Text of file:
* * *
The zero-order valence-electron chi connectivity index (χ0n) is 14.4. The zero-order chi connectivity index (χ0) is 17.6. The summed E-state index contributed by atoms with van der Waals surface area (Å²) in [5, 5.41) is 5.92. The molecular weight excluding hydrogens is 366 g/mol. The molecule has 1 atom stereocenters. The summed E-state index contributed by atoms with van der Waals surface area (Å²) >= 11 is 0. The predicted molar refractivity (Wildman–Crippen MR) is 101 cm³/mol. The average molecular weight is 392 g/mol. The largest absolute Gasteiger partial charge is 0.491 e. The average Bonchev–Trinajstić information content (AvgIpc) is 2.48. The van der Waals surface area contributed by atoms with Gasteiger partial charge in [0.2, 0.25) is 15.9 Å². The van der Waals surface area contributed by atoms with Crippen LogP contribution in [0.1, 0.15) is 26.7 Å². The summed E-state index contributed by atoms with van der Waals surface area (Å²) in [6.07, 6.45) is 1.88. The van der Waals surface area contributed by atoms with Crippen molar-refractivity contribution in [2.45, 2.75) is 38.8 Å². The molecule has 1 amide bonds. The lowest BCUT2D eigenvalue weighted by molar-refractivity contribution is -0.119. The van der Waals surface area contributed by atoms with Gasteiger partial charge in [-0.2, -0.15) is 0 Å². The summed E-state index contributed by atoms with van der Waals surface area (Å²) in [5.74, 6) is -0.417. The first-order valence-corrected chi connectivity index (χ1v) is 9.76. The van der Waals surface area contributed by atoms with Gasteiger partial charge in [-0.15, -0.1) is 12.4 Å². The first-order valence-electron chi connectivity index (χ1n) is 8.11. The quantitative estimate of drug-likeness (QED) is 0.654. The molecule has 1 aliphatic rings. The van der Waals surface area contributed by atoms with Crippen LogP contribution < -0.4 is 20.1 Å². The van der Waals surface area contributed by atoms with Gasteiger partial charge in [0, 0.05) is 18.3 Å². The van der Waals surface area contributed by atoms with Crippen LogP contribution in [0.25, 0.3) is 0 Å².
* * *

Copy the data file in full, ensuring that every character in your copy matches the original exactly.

The zero-order valence-electron chi connectivity index (χ0n) is 14.4. The zero-order chi connectivity index (χ0) is 17.6. The summed E-state index contributed by atoms with van der Waals surface area (Å²) in [5, 5.41) is 5.92. The molecular weight excluding hydrogens is 366 g/mol. The molecule has 1 atom stereocenters. The summed E-state index contributed by atoms with van der Waals surface area (Å²) >= 11 is 0. The predicted molar refractivity (Wildman–Crippen MR) is 101 cm³/mol. The average molecular weight is 392 g/mol. The largest absolute Gasteiger partial charge is 0.491 e. The average Bonchev–Trinajstić information content (AvgIpc) is 2.48. The van der Waals surface area contributed by atoms with Gasteiger partial charge in [0.2, 0.25) is 15.9 Å². The van der Waals surface area contributed by atoms with Crippen LogP contribution in [0.1, 0.15) is 26.7 Å². The summed E-state index contributed by atoms with van der Waals surface area (Å²) in [6.07, 6.45) is 1.88. The van der Waals surface area contributed by atoms with Crippen molar-refractivity contribution in [2.45, 2.75) is 38.8 Å². The molecule has 1 amide bonds. The lowest BCUT2D eigenvalue weighted by molar-refractivity contribution is -0.119. The van der Waals surface area contributed by atoms with Gasteiger partial charge in [-0.2, -0.15) is 0 Å². The summed E-state index contributed by atoms with van der Waals surface area (Å²) in [5.74, 6) is -0.417. The first-order valence-corrected chi connectivity index (χ1v) is 9.76. The van der Waals surface area contributed by atoms with Gasteiger partial charge in [-0.15, -0.1) is 12.4 Å². The first-order valence-electron chi connectivity index (χ1n) is 8.11. The quantitative estimate of drug-likeness (QED) is 0.654. The molecule has 1 aliphatic rings. The van der Waals surface area contributed by atoms with Crippen LogP contribution < -0.4 is 20.1 Å². The van der Waals surface area contributed by atoms with Gasteiger partial charge in [0, 0.05) is 18.3 Å². The van der Waals surface area contributed by atoms with Crippen LogP contribution in [0.25, 0.3) is 0 Å².